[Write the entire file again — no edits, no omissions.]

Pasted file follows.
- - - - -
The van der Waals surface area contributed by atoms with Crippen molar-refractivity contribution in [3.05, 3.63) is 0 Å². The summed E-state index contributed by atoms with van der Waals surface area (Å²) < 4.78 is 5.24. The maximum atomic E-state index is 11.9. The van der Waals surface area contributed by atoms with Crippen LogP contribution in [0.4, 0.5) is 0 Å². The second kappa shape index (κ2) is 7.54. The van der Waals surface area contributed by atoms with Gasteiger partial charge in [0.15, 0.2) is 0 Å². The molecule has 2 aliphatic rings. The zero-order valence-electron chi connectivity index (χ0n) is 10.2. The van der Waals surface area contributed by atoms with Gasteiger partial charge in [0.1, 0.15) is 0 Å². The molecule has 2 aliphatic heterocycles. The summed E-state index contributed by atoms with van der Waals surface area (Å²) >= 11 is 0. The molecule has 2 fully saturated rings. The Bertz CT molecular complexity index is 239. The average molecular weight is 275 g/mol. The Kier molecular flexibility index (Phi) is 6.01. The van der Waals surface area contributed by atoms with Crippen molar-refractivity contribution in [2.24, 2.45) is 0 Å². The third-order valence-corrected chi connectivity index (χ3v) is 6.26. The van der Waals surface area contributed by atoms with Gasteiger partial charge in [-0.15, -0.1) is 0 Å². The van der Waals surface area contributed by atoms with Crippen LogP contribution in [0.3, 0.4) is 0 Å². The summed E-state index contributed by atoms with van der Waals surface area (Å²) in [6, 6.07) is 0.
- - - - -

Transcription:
The van der Waals surface area contributed by atoms with Crippen molar-refractivity contribution in [3.05, 3.63) is 0 Å². The summed E-state index contributed by atoms with van der Waals surface area (Å²) < 4.78 is 5.24. The maximum atomic E-state index is 11.9. The van der Waals surface area contributed by atoms with Crippen LogP contribution in [0.4, 0.5) is 0 Å². The second kappa shape index (κ2) is 7.54. The van der Waals surface area contributed by atoms with Gasteiger partial charge in [0.15, 0.2) is 0 Å². The molecule has 2 aliphatic rings. The zero-order valence-electron chi connectivity index (χ0n) is 10.2. The van der Waals surface area contributed by atoms with Gasteiger partial charge in [0.1, 0.15) is 0 Å². The molecule has 2 aliphatic heterocycles. The summed E-state index contributed by atoms with van der Waals surface area (Å²) >= 11 is 0. The molecule has 2 fully saturated rings. The Bertz CT molecular complexity index is 239. The average molecular weight is 275 g/mol. The Kier molecular flexibility index (Phi) is 6.01. The van der Waals surface area contributed by atoms with Crippen molar-refractivity contribution in [2.24, 2.45) is 0 Å². The third-order valence-corrected chi connectivity index (χ3v) is 6.26. The van der Waals surface area contributed by atoms with Gasteiger partial charge in [-0.15, -0.1) is 0 Å². The van der Waals surface area contributed by atoms with Crippen LogP contribution in [0.3, 0.4) is 0 Å². The summed E-state index contributed by atoms with van der Waals surface area (Å²) in [6, 6.07) is 0.